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Tuesday, July 12, 2011

John Cochrane Makes the Case for Infrastructure Spending (And the Marriage of Supply and Demand-Side Policy)

If John Cochrane actually believes that government should undertake infrastructure investment when the costs are low and the benefits are high, conditions that currently exist, then why isn't he demanding that government begin a massive infrastructure program immediately? He apparently has sway with right-wing legislators (e.g. the recent dinner with Paul Ryan), so why isn't he using his influence to change the debate?:

Mr. Cochrane, meanwhile, was among the earliest forceful advocates in 2009 of the argument that fiscal stimulus is essentially impossible, and that an increase in government would lead to runaway inflation. But at the end of his widely cited essay denouncing the concept of fiscal stimulus, Mr. Cochrane emphasized that he wasn't saying the government should never borrow money or engage in deficit spending; it just has to meet certain conditions.

If it’s a good idea to build roads, then build roads. ... The government should borrow to finance worthy projects, whose rate of return is greater than projects the private sector would undertake with the same money, spreading the taxes that pay for them over many years, after making sure its existing spending meets the same cost-benefit tradeoff.

It would appear that Mr Cochrane's conditions for supporting deficit-funded infrastructure spending are currently being met. America has a $2 trillion backlog of infrastructure maintenance that must be undertaken sooner or later. And as Karl Smith explains, the yield on 5-year treasury inflation-protected bonds (TIPS) has been negative for months.

One thing I don't understand is why he says this kind of spending must only be done after spending that is less beneficial is eliminated. One doesn't depend on the other. If infrastructure meets the cost-benefit tradeoff, then it's worthwhile even if there is wasteful spending on the books (imagine if a corporation said it couldn't build a new factory expected to make millions and millions in profit per year because it has another investment that is losing $10 -- it would be a bad decision to hold up the profitable investment until the unprofitable one can be eliminated).

Many of us have been making this argument for some time. His two conditions are: (1) the return on the infrastructure exceeds the return that private the private sector could earn with the same money. But corporations are sitting on mountains of cash. Clearly, the opportunities for profit in the private sector are lousy right now, and public returns to infrastructure are much higher. (2) Projects must meet a cost-benefit tradeoff. Interest costs, wages, and the price of materials are all very low due to the recession. So costs are low. We have a huge backlog of needs so the benefits are high. Thus, unlike private sector firms who are having trouble finding profitable investments, finding infrastructure projects with a net positive tradeoff is not at all difficult.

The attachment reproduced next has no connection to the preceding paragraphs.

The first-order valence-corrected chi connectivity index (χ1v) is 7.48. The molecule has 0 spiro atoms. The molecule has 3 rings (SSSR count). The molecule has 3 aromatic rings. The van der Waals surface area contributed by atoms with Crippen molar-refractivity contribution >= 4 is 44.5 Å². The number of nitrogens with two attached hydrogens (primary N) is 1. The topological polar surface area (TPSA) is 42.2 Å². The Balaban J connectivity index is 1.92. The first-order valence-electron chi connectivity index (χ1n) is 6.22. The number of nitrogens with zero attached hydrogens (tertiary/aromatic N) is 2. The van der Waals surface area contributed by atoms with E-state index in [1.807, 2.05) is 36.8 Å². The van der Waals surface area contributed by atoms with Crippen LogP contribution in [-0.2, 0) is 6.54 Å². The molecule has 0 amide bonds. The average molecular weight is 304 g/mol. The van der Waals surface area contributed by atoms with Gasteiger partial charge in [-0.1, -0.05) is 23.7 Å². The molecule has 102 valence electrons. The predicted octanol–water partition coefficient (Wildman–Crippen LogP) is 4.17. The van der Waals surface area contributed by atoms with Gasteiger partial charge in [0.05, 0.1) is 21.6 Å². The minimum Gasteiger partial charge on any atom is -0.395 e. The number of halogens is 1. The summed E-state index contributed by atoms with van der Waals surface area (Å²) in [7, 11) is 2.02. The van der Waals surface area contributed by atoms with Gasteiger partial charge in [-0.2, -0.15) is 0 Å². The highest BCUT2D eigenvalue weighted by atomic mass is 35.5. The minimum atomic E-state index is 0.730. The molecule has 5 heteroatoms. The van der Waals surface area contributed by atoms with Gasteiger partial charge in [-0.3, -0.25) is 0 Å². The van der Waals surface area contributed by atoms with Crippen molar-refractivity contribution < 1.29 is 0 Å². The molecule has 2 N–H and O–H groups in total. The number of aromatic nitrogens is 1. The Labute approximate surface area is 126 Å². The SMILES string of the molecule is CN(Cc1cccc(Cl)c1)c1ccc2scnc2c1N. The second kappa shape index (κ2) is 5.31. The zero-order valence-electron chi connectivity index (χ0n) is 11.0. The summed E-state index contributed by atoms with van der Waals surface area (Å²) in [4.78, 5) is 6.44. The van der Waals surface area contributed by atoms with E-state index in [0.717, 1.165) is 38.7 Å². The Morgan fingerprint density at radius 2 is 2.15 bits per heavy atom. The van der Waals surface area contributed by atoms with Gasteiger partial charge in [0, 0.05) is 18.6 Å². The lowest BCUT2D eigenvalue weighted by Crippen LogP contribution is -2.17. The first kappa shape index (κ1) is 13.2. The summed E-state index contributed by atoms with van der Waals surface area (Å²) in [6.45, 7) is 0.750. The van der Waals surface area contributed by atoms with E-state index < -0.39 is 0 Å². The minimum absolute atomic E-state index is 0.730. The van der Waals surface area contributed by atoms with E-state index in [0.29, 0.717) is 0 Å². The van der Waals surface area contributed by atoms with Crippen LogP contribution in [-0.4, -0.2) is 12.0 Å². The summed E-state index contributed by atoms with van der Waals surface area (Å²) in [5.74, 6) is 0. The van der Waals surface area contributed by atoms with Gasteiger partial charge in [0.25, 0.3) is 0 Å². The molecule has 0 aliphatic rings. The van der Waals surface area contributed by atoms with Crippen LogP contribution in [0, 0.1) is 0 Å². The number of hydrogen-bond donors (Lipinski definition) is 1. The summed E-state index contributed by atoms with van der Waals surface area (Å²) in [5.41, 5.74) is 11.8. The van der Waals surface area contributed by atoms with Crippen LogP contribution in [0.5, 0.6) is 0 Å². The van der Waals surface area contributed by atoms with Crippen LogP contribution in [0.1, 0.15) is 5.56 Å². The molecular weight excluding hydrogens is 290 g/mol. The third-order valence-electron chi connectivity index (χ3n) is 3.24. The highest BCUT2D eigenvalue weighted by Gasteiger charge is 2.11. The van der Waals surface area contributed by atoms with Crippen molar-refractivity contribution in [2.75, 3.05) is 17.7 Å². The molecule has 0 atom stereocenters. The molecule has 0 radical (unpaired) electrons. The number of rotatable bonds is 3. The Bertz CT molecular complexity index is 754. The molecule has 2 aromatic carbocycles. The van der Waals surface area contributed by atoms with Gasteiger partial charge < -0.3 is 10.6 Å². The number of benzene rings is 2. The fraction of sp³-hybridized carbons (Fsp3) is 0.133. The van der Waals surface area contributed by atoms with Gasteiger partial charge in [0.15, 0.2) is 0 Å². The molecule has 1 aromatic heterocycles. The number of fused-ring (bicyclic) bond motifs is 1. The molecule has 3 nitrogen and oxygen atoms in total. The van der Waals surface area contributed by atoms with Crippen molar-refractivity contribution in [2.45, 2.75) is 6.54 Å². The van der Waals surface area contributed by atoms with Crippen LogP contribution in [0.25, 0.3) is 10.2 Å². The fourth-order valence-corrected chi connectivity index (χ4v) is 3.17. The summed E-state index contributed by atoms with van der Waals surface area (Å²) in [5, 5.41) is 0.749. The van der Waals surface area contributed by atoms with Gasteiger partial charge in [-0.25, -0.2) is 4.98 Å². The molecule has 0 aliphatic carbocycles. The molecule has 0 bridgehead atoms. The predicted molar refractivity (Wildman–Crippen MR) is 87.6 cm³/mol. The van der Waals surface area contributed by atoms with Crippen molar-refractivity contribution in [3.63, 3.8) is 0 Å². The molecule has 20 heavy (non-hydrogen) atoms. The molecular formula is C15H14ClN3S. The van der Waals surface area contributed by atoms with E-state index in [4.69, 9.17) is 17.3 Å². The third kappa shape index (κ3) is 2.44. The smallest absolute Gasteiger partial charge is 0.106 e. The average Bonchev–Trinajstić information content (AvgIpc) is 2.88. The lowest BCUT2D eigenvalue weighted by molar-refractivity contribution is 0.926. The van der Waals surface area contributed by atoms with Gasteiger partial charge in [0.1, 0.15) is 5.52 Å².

Let me make a more general point. Infrastructure spending to combat the recession is an interesting evolutionary development in stabilization policy. It marries the supply-side ideas about long-run economic growth with short-run ideas about demand stimulation. In the short-run, spending on people (wages), materials, plans, building, etc. stimulates the economy and helps to lift us out of the doldrums. And in the long-run good infrastructure investment enhances our economic growth rate. That's why this type of stimulus at least has some political chance, it satisfies both demand stabilization and supply-side ideas.

My biggest worry about moving aggressively in this direction and using it as the main way of dealing with downturns is that we may not be able to put this type of spending into place fast enough to deal with short-run problems and to forestall objections that the slowness will make the spending counterproductive. Two years ago, for example, I can remember people arguing against infrastructure spending because we didn't have time, the economy would recover before the projects really got going, and they would overheat the economy. (This is only a valid argument if the costs of the project rise in the recovery due to interest rate, wage, and material cost increases, and the increases change the net benefit from positive to negative. But with our needs as large as they are, it's likely that most projects would remain profitable even if the economy recovers faster than expected, so in reality this isn't much of an objection. And even if it is a worry, there are other ways to prevent overheating. But, nevertheless, this argument found a receptive audience.)

The arguments about infrastructure spending coming online too slow to be helpful have been made throughout the crisis, and these arguments can always be used to try to block this type of spending. That's one of the things the ideas for an infrastructure bank are trying to address. By having projects on the shelf and ready to go that have already passed the cost benefit test, this type of objection should have less ability to block infrastructure spending during downturns.

I would be wary of committing to this type of stimulus above all else, i.e. of relying exclusively on this type of fiscal policy response to recessionary conditions. But if we can somehow make it easier to implement infrastructure spending in recessions (and in the good times as well), that's a step in the right direction.

    Posted by on Tuesday, July 12, 2011 at 12:24 PM in Economics, Fiscal Policy | Permalink  Comments (11)

          


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